I actually have used that joke – to help someone remember or understand my name. “Its Ooana, like I wanna know your name.” So, I enjoy seeing the variety of reactions my name gets. It isn’t tedious or inconvenient. Meeting new people or approaching a stranger I do with confidence because I always have a conversation starter. And sometimes, someone will simply say; “I’ve never heard that name before, that’s wonderful.” How could I be fearful of introducing myself? There’s always that chance that my first conversation with someone begins with a compliment; even if I’m having a really terrible hair day.

I’ve had to embrace something about myself that others find challenging and learn how to help others overcome the challenge. I do it every day. This lead me to reflect on how else I effect and impact the world and if I both react and act on what I discover. Intellectually, academically, personally, creatively and socially this act of reflection is invaluable.

Yes, being named Ooana is sometimes uncomfortable. That discomfort is what spurred the desire for skills that gave me and later strengthened my ability or opportunity to be flexible during, ultimately overcome, or grow more at ease in the midst of any feelings of discomfort. It required a more keen awareness of my instincts. So next I began to understand that I could successfully live a life that challenged my abilities. I can pursue what really gets me motivated. And I’m free to adjust if those ambitions that resonate deepest within me change their tones.

Would these lessons have come were I named Katherine? There’s no way to know. What I do know is that no one looks at me anymore with concern regarding living with the name my parents gave me. My father acknowledges that naming a daughter Ooana gave him some reservations and has said “I knew you’d have to live up to your name.”
He was right. Everyone should be so lucky.


No Visitations.

I heard a story once, that shouldn’t be believed.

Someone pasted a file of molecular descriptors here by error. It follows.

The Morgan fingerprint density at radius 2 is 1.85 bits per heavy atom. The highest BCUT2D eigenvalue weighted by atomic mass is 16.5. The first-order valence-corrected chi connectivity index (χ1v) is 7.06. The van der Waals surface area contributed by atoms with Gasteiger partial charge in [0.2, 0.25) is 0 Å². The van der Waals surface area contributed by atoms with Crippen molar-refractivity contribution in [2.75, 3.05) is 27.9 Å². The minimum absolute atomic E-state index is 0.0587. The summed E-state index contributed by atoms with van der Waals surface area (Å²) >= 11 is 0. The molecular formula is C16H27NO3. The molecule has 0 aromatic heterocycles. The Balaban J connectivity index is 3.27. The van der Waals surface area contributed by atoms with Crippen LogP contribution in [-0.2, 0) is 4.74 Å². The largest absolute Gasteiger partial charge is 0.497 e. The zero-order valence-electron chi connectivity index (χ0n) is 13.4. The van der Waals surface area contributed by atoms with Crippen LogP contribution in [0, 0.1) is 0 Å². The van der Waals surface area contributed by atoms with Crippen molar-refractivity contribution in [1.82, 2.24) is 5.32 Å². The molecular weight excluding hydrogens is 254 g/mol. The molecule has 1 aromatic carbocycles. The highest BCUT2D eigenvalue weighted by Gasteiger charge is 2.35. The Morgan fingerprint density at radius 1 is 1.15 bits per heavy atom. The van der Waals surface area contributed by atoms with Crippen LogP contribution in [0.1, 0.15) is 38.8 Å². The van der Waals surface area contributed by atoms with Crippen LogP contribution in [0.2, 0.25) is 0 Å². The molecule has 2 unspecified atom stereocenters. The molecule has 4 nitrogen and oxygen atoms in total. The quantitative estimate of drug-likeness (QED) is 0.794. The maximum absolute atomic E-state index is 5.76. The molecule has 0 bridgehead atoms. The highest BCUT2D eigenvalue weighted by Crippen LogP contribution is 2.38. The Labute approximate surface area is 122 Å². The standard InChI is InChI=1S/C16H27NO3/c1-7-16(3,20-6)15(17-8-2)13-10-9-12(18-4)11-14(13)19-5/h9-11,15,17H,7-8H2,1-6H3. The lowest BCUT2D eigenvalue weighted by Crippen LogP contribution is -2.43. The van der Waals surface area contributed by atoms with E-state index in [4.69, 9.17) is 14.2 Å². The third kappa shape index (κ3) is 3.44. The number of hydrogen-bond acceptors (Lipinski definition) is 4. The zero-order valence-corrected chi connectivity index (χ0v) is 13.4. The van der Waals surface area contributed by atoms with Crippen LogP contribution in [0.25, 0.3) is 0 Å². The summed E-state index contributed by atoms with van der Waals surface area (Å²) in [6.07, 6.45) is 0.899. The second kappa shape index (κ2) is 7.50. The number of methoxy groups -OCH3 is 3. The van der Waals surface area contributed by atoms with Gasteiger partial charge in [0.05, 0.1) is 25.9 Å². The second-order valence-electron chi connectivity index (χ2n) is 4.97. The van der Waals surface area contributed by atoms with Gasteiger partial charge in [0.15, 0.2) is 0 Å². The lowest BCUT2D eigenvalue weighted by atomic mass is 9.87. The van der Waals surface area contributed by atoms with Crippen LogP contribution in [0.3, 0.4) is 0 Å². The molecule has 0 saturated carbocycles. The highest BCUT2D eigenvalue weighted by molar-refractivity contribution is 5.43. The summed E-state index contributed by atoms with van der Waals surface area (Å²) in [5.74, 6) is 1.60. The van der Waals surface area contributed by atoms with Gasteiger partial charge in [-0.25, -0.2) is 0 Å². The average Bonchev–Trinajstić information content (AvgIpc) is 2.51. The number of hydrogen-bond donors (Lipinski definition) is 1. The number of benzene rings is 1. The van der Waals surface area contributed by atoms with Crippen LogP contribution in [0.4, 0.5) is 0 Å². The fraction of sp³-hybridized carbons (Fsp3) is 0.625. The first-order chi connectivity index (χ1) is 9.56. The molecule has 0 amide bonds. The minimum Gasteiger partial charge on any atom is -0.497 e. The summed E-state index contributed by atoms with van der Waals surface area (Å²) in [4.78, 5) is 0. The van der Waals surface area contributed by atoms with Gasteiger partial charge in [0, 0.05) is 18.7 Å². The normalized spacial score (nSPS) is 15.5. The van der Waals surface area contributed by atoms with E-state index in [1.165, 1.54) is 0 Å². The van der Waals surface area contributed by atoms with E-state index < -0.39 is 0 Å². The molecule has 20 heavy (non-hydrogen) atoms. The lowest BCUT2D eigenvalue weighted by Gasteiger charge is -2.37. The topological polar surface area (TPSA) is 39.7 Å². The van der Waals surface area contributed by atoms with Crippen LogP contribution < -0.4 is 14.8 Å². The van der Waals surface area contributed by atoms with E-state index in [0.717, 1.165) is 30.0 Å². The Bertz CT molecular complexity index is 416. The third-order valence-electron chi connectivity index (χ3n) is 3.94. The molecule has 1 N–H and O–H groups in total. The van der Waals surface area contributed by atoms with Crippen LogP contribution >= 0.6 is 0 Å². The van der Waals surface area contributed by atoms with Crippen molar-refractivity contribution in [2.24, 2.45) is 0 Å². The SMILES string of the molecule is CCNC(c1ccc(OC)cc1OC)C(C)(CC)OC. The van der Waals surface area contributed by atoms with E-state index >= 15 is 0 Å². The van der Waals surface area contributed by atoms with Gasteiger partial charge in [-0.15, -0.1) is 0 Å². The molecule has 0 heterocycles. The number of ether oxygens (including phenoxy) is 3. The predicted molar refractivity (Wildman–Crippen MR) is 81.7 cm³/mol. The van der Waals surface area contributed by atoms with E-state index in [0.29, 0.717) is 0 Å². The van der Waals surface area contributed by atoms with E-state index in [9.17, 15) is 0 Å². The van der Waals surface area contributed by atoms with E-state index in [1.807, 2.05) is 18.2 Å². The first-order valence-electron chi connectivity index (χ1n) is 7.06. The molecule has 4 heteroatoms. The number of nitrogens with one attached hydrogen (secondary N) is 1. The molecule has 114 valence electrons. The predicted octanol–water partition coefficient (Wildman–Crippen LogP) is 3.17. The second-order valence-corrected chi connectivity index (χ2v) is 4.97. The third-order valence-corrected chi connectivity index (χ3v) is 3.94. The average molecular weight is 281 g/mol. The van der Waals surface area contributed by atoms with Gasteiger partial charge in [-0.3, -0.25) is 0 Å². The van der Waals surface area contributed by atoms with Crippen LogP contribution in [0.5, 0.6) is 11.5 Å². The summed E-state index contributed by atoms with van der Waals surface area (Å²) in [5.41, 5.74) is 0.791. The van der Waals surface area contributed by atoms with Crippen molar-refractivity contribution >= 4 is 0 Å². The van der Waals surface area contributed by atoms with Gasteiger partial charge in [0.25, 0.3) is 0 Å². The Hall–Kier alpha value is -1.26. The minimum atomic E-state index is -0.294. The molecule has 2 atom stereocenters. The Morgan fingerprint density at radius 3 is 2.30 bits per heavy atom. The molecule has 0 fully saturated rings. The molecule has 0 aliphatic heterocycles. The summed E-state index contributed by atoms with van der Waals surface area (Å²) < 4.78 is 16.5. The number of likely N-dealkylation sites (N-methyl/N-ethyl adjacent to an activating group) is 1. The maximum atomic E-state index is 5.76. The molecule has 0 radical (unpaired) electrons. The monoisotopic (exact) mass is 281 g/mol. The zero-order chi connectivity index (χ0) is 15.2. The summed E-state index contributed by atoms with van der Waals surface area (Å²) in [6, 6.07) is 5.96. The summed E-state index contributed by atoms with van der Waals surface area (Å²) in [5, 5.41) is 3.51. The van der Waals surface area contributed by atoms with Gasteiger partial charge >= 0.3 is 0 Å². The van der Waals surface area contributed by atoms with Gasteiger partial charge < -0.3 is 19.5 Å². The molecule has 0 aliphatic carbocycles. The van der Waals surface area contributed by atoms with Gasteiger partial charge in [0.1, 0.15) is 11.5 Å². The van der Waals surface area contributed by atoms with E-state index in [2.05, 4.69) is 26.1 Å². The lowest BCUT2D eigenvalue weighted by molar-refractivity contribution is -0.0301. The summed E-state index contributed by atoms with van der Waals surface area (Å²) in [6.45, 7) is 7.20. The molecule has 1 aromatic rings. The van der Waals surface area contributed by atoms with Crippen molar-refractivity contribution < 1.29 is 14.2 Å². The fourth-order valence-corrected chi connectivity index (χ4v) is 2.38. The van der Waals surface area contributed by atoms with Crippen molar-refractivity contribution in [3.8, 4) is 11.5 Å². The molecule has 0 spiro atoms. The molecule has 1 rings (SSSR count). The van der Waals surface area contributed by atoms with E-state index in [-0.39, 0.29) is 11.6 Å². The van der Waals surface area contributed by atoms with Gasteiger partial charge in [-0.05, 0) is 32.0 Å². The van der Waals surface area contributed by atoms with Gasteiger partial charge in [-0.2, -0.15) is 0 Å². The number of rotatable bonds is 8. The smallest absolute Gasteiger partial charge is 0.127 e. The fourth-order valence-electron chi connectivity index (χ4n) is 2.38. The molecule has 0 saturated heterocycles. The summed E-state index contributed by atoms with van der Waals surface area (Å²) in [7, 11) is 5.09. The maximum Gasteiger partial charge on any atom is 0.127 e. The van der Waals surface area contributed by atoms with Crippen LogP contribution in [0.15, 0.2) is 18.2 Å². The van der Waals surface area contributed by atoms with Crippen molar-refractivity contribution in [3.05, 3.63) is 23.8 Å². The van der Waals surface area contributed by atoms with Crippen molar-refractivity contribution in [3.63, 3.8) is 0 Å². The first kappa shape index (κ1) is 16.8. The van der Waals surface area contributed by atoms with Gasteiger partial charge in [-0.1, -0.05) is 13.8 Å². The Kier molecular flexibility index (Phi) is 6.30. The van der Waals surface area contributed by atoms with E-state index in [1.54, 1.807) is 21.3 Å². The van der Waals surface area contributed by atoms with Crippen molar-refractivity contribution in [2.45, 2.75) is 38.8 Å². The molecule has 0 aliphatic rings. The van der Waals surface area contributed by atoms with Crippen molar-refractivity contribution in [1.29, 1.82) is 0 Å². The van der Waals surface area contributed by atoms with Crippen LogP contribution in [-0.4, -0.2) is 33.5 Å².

Or maybe it was that it should, but should never be shared, or maybe it was a bus timetable and fares – muddled became a story (as the mind is oft to do) of a graveyard, a mass grave with no markers or names where people, piled twelve deep and miles across are splayed criss cross and tongue tied around each other.

It’s said that there are no visitors – a sign says so in gentle block lettering “No Visitations” and were a curious person to walk in anyway to see if this tale is true – nothing would be found. Not even under stones.

Here they say, is a place where even the birds respect the silence demanded, for what a killing it is indeed that brought them together. It’s a place beyond wishing rest, where sleep is done softly wide eyed.

The buried are not to be missed or mourned or cried “why for why for” in this place. Here the secrets are too old for words, too sacred for memory, and too fragile to know.

Or so they say and how ridiculous a thing – a story like that.

But it’s said that just before a kill is made, all voices gone before can be heard by a few, their speech only for when they offer this comfort (weirder and more true than any other) that it is known that a mass grave, miles splayed, criss crossed lie the tongue tied, bound to each other – bones locked in solidarity for all time.